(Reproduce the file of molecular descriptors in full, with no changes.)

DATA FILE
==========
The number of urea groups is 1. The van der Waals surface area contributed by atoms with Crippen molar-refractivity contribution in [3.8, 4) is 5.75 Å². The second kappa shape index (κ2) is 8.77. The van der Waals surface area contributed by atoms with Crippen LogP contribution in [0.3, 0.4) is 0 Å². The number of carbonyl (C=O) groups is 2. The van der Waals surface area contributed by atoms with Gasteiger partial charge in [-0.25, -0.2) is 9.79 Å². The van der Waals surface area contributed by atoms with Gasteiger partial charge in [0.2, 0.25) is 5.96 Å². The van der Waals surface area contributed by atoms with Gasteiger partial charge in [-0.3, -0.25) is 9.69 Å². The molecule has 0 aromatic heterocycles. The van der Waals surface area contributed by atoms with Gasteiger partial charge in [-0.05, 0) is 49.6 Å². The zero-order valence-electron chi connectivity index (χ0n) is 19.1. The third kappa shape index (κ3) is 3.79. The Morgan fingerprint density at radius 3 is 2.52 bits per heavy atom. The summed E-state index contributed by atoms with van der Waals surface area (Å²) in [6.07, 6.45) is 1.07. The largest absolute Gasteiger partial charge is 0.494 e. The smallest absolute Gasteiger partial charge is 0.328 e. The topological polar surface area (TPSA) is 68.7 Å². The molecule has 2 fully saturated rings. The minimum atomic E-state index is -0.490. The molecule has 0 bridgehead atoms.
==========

The number of urea groups is 1. The van der Waals surface area contributed by atoms with Crippen molar-refractivity contribution in [3.8, 4) is 5.75 Å². The second kappa shape index (κ2) is 8.77. The van der Waals surface area contributed by atoms with Crippen LogP contribution in [0.3, 0.4) is 0 Å². The number of carbonyl (C=O) groups is 2. The van der Waals surface area contributed by atoms with Gasteiger partial charge in [-0.25, -0.2) is 9.79 Å². The van der Waals surface area contributed by atoms with Gasteiger partial charge in [0.2, 0.25) is 5.96 Å². The van der Waals surface area contributed by atoms with Gasteiger partial charge in [-0.3, -0.25) is 9.69 Å². The molecule has 0 aromatic heterocycles. The van der Waals surface area contributed by atoms with Gasteiger partial charge in [-0.05, 0) is 49.6 Å². The zero-order valence-electron chi connectivity index (χ0n) is 19.1. The third kappa shape index (κ3) is 3.79. The Morgan fingerprint density at radius 3 is 2.52 bits per heavy atom. The summed E-state index contributed by atoms with van der Waals surface area (Å²) in [6.07, 6.45) is 1.07. The largest absolute Gasteiger partial charge is 0.494 e. The smallest absolute Gasteiger partial charge is 0.328 e. The topological polar surface area (TPSA) is 68.7 Å². The molecule has 2 fully saturated rings. The minimum atomic E-state index is -0.490. The molecule has 0 bridgehead atoms.